A big surprise: Gamal Sultan uncovers the secret behind the withdrawal by the Church and some members from the Constitutional Assembly
Gamal Sultan: the Constitutional Assembly as an auction for blackmail
The Constitutional Assembly has been transformed into a big market for political, economic and sectarian one-upmanship. Anyone who wants to push through an economic, sectarian or political interest plays the game, “you leave it and I’ll leave it”.
I don’t know of any logical reason for the announcement by Coptic Orthodox Church officials yesterday that they are thinking of withdrawing from the Constitutional Assembly because they have discovered – six months in – that it is unbalanced and doesn’t represent all factions of the population. Pope Tawadros said a week ago that the Church “will not play politics” and it seems that he considers the constitution a “card game”. In short, the Church wanted to take illegal possession 10,000 feddan of natural protectorate land and ancient antiquities in Fayoum in addition to an attempt to seize thousands of feddans – suddenly and in a premeditated manner – in other areas. This scared state bodies after there was widespread grumbling by many popular and nationalist currents, and walls were demolished, attacks stopped and the land was restored to the state.
Three days later the Church hinted that it would withdraw from the Constituent Assembly without a single logical reason or objection to a single article, because it had previously agreed to all that. In the same context, a “big lawyer” who is a former minister tried to whip up artificial controversy about his withdrawal from the Constituent Assembly. He said that he had “discovered” that it is unbalanced and that the Assembly head runs things according to his whims.
On another occasion, this “intellectual” – who could be described as a mercenary – discovered, six months later, that the head of the Assembly wasn’t running it correctly. He discovered this truth a week after the Presidency refused to agree to his offer of settling the “crime” of the company, an Egyptian-“Gulf” company, to which he is a legal consultant. Settling would mean that the state loses LE 45 billion. When the Presidency refused this he intimated that he would be withdrawing from the Assembly. This lawyer/intellectual is the godfather of most public sector selloff deals, deals that lost Egypt more than LE 120 billion. If Egypt had revolutionary trials after the January revolution this man’s head would have been the first of ten to be hung up in Tahrir Square.
In the same context, a former presidential candidate and Assembly member revealed that the Assembly had deviated from its course and that he had suspended his activities in it and would end his connection with the Assembly the following week without providing any clear reason that could be discussed. He discovered this truth after negotiations on the quota and which will be left to his “new” party in the next parliament.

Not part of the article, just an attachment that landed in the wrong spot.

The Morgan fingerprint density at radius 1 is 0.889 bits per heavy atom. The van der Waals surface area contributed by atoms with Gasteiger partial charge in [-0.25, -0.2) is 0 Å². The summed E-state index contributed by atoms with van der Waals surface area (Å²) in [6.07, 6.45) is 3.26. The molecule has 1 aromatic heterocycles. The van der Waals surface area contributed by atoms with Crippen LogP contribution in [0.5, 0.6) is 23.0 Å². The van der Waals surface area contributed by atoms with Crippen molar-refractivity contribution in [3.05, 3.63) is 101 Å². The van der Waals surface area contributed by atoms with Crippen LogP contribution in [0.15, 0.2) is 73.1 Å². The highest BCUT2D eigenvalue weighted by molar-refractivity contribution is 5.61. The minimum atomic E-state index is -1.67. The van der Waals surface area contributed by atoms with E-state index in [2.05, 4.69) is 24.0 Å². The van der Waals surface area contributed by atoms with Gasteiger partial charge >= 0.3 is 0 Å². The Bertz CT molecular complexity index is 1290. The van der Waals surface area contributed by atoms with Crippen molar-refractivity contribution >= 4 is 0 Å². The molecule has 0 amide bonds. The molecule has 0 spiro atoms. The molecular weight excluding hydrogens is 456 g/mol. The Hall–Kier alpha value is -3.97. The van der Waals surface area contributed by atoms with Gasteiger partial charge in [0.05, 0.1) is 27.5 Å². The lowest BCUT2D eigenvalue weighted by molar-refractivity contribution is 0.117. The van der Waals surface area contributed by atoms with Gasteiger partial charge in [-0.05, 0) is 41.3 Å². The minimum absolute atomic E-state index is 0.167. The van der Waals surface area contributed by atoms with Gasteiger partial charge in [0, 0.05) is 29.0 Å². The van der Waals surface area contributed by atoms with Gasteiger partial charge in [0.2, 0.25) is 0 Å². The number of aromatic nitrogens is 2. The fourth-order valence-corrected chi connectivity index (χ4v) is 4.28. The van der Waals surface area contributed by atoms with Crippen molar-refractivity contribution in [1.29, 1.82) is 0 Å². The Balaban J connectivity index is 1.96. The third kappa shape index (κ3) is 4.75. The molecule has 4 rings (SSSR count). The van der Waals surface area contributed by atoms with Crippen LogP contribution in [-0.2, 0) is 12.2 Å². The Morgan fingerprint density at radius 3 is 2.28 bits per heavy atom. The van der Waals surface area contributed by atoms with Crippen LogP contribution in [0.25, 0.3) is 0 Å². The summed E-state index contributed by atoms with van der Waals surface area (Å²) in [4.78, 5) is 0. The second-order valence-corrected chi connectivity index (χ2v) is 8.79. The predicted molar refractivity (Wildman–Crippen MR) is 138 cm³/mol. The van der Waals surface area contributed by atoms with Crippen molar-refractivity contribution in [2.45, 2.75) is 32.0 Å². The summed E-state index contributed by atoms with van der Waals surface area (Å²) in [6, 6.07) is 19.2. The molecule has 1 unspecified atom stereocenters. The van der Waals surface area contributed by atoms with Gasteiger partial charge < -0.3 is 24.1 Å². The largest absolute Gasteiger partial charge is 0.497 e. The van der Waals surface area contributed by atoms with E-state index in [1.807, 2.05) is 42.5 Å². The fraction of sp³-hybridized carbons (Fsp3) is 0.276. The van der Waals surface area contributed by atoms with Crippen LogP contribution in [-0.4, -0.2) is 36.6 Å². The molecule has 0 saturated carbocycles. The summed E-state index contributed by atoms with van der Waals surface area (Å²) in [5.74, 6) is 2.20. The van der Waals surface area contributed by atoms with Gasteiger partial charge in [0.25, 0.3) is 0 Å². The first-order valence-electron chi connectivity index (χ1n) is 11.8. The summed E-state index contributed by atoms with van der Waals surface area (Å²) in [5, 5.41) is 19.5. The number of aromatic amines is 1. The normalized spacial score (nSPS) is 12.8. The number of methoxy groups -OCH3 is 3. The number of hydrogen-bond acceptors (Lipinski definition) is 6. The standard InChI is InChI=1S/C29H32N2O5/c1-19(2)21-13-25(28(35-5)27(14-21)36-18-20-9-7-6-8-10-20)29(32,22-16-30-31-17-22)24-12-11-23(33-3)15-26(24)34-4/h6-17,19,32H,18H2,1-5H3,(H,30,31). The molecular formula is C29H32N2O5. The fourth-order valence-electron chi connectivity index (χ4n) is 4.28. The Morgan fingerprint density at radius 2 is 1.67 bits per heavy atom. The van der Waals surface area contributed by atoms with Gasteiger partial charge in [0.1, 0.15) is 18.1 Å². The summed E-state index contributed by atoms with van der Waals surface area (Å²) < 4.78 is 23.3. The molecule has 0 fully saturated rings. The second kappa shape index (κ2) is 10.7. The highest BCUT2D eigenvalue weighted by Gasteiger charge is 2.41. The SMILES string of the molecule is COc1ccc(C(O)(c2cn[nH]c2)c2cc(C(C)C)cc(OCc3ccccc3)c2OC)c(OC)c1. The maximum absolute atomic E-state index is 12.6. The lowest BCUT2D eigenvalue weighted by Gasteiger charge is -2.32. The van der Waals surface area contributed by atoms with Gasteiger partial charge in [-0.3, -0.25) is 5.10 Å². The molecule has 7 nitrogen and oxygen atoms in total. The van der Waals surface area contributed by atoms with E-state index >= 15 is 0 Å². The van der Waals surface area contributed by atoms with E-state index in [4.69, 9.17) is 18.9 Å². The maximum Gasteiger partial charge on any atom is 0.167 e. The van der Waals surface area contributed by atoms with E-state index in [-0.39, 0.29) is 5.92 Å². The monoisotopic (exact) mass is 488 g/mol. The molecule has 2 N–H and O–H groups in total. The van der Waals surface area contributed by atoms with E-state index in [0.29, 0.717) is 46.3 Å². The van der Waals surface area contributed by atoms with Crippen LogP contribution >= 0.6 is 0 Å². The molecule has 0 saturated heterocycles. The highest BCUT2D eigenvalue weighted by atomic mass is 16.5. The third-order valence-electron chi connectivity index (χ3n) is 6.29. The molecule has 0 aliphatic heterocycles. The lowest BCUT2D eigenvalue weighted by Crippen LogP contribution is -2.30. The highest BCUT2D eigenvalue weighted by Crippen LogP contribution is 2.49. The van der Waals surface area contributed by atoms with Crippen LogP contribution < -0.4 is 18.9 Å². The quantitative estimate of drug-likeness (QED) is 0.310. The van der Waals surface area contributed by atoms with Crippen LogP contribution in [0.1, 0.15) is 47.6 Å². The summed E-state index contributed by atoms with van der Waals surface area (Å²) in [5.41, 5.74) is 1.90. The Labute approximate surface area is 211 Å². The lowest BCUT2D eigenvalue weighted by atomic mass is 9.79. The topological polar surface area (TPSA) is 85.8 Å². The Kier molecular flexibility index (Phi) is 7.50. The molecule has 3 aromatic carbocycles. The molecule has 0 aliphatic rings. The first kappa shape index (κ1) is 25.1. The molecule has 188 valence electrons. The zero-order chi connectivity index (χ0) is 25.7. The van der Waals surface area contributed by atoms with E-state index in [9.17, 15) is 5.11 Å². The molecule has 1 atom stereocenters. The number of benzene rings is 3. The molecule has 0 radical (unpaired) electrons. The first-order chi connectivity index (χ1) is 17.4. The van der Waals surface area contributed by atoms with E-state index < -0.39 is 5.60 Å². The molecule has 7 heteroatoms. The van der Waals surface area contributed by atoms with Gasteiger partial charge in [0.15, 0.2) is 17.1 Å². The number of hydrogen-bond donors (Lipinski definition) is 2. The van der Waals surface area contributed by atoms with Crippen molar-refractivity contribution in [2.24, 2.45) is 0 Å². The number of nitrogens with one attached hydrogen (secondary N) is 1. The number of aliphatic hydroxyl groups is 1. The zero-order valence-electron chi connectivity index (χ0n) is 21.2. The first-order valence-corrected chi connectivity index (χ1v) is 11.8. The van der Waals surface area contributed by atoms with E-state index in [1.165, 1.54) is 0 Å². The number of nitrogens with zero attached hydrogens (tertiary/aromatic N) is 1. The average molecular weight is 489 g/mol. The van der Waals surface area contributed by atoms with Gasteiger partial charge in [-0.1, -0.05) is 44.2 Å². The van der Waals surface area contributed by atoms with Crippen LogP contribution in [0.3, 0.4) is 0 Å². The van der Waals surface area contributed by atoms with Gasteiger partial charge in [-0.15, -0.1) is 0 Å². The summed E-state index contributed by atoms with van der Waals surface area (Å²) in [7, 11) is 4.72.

There are other secular figures who have threatened to withdraw, and haven’t. They are connected or rather stuck to a number of whales from the Mubarak era who are currently suffering wide-ranging institutional movement to reclaim the land they falsely seized and squandered amounts sufficient to settle Egypt’s debts. The committees – formed of more than one ministry and government body – are now earnestly working in several areas, and in particular on desert roads and areas close to urban buildup. Every time arguments intensify we hear about threats to withdraw from the Assembly or the tone of attacks on satellite channels – a number of which are owned by these people – intensifies.
Take for example the blackmail of politicians who lost the presidential race and who think that they had it in the bag or that it is beneath them. Some of them still behave as if they are president and are trying all possible ways of completely destroying the Assembly no matter what amendments are made. They do not want the constitution to be completed in the first place so that the message is sent that Islamists are stalling the country and have failed.
Some of the objections are nauseating, such as the protest against provisions that enable civil society activity on the pretext that they open the door to religious vice squads – despite the fact that those opposing are the ones who called for civil society to be strengthened. Some of the objections are completely meaningless, whether because they are motivated by attempts by some to preserve the “path back” amidst a hubbub of blackmail and intimidation. It is for this reason that these objections are extremely contradictory, and are reminiscent of the situation of actor Adel Imam in the “Cold Drink” play when the court responded to his demand and he replied, “cold?” and they said, “yes”, and he replied, “but I wanted something hot!”